A belated review of James Cameron’s Avatar. Which is probably for the best, as the dust has now settled on all the hype and hyperbole, even as it is breaking more box office records as I type. There goes another one! Avatar has now officially made $700 gazillion, give or take a trillion.
So, first things first, does this “game-changer” really merit all the plaudits? The answer is a resounding yes. It is a beauty to behold.
I won’t dwell on the premise for too long, as there can only be three people left on the planet who aren’t already aware. The year is 2154 and an Earth-based corporation is trying to mine the alien planet Pandora for a mineral named Unobtanium. Pandora’s most developed inhabitants are an indigenous, humanoid species known as the Na’vi, and humans are trying to pursue diplomatic routes with the people through the ‘Avatar’ programme. This involves Na’vi bodies being artificially created, into which human consciousness can be projected. Spearheaded by Dr Grace Augustine (Sigourney Weaver) and the last-minute recruitment, disabled marine Jake Sully (Sam Worthington), the idea is that the Na’vi will be more accommodating to humans in their guise.
However, the plot itself is secondary, Avatar is all about the scenery.
There can be no doubt that Cameron is a master at creating worlds. Think of the post-apocalyptic Earth imagined in The Terminator. In brief glimpses, Cameron portrayed a unique, horrific, Skynet-ruled future which embedded itself in the audience’s minds. The fact that McG couldn’t come close to matching it with the woeful Terminator: Salvation tells you all you need to know.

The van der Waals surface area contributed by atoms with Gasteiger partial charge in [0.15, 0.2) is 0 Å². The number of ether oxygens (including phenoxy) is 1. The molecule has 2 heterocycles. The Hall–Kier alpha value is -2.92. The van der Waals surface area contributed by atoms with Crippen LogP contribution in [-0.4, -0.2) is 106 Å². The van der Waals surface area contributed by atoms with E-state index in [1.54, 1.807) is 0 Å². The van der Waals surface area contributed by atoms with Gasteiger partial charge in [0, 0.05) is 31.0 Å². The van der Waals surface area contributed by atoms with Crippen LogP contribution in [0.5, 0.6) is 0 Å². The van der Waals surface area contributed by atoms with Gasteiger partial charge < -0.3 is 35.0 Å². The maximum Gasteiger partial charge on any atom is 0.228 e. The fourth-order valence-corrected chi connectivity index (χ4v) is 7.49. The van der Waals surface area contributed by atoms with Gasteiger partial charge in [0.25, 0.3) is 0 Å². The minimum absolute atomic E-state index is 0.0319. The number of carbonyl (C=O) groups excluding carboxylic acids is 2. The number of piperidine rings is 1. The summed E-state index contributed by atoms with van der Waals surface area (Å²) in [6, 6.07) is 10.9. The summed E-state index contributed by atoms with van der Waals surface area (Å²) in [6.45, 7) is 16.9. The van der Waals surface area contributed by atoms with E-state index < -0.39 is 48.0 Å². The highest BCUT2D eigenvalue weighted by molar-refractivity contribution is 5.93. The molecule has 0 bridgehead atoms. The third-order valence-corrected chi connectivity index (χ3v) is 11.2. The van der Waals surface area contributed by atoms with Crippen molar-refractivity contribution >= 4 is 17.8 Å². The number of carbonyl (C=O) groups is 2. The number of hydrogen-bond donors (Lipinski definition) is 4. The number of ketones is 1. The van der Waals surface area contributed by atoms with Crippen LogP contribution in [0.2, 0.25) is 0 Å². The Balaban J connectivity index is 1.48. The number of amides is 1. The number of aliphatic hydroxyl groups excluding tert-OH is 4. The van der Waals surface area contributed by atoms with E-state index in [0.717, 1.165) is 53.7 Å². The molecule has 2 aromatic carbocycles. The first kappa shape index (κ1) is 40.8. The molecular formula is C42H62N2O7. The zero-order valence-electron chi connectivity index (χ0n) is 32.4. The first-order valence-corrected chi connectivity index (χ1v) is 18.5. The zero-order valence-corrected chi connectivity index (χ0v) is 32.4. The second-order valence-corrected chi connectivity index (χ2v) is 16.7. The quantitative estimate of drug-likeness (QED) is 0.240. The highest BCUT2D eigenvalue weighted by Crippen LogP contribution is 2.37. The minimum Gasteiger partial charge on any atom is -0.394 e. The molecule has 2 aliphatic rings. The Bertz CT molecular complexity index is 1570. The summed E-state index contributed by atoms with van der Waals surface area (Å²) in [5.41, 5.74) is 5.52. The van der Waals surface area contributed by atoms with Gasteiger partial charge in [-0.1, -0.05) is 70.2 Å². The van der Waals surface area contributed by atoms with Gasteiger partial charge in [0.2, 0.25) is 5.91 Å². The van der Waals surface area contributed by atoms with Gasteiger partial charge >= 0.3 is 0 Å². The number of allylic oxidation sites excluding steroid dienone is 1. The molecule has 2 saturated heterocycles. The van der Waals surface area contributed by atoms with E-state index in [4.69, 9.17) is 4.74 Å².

Pandora, the alien world on which Avatar is set, is Cameron to the power of n. At last given the technology and the backing to fully unleash his imagination, Pandora is a visual paradise. Its beauty is not just skin-deep though, the viewer is fully immersed into this CGI wonderland. Like the floating waterfalls within the film, the world washes over you, and all its colourful delights dance upon your eyes.
I am loathe to label it CGI, as the line between reality and the artificial is blurred so much that you wonder whether there actually was a line in the first place, and that Cameron actually explored deep space during his twelve-year hiatus. When viewed in 3-D, the effect is even more spectacular.
However, not even the demi-god Cameron can escape unscathed, there are problems with Avatar. The same imagination which has brought us this world is also limited in the ways of theme and narrative. The story, while well-told, has been recycled countless times in cinema before, even in Cameron’s own films. You will find yourself counting off the similarities to Aliens in particular. Characters are poorly-realised and one-note, specifically Michelle Rodriguez’ marine Trudy Chácon, and only Zoe Saldana escapes criticism as Na’vi princess, Neytiri. Aside from Pandora, Avatar truly hangs on her amazingly raw performance. Meanwhile, the Na’vi, as a people, are a thinly-veiled alien version of Native Americans.
With a project as eagerly-anticipated as this, you can be forgiven for being a little disappointed that these areas weren’t as fleshed-out or as innovative as the visuals.
Even with these faults, Cameron has truly given us a spectacle which draws you in and leaves you breathless. This is reported to be the first entry in a Pandoran trilogy and that can only bode well, as the ideas and world can be expanded and truly be a series for the ages.
Director: James Cameron
Cast: Sam Worthington, Zoe Saldana, Sigourney Weaver, Stephen Lang, Giovanni Ribisi, Joel Moore, Michelle Rodriguez
Running Time: 162 minutes
Released: December 18th 2009